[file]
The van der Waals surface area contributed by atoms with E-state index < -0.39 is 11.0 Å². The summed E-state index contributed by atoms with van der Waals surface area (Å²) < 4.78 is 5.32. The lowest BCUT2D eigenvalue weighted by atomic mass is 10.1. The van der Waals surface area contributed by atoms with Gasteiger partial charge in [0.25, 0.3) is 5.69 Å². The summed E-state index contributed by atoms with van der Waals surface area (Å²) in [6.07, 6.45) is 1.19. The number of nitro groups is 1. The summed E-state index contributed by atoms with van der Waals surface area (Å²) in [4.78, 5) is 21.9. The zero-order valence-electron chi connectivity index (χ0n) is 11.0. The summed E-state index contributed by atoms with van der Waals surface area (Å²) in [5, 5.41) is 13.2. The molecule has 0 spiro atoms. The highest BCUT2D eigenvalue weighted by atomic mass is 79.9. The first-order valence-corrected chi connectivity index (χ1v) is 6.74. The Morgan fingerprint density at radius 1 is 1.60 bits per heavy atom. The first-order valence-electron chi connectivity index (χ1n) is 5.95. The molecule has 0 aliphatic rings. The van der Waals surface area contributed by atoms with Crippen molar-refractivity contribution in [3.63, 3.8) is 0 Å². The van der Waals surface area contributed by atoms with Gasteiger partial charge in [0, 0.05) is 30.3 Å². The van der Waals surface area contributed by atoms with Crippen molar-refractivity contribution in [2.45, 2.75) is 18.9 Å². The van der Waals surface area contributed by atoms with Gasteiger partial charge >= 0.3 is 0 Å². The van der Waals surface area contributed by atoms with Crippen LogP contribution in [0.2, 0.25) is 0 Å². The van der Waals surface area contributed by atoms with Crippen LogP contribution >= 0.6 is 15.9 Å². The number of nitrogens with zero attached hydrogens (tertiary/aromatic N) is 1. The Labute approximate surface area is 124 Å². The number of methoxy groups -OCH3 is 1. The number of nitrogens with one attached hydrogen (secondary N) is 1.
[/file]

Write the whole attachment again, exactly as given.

The van der Waals surface area contributed by atoms with E-state index < -0.39 is 11.0 Å². The summed E-state index contributed by atoms with van der Waals surface area (Å²) < 4.78 is 5.32. The lowest BCUT2D eigenvalue weighted by atomic mass is 10.1. The van der Waals surface area contributed by atoms with Gasteiger partial charge in [0.25, 0.3) is 5.69 Å². The summed E-state index contributed by atoms with van der Waals surface area (Å²) in [6.07, 6.45) is 1.19. The number of nitro groups is 1. The summed E-state index contributed by atoms with van der Waals surface area (Å²) in [4.78, 5) is 21.9. The zero-order valence-electron chi connectivity index (χ0n) is 11.0. The summed E-state index contributed by atoms with van der Waals surface area (Å²) in [5, 5.41) is 13.2. The molecule has 0 spiro atoms. The highest BCUT2D eigenvalue weighted by atomic mass is 79.9. The first-order valence-corrected chi connectivity index (χ1v) is 6.74. The Morgan fingerprint density at radius 1 is 1.60 bits per heavy atom. The first-order valence-electron chi connectivity index (χ1n) is 5.95. The molecule has 0 aliphatic rings. The van der Waals surface area contributed by atoms with Crippen molar-refractivity contribution in [3.63, 3.8) is 0 Å². The van der Waals surface area contributed by atoms with Gasteiger partial charge in [0, 0.05) is 30.3 Å². The van der Waals surface area contributed by atoms with Crippen molar-refractivity contribution in [2.45, 2.75) is 18.9 Å². The van der Waals surface area contributed by atoms with Gasteiger partial charge >= 0.3 is 0 Å². The van der Waals surface area contributed by atoms with Crippen LogP contribution in [0.2, 0.25) is 0 Å². The van der Waals surface area contributed by atoms with Crippen LogP contribution >= 0.6 is 15.9 Å². The number of nitrogens with zero attached hydrogens (tertiary/aromatic N) is 1. The Labute approximate surface area is 124 Å². The number of methoxy groups -OCH3 is 1. The number of nitrogens with one attached hydrogen (secondary N) is 1.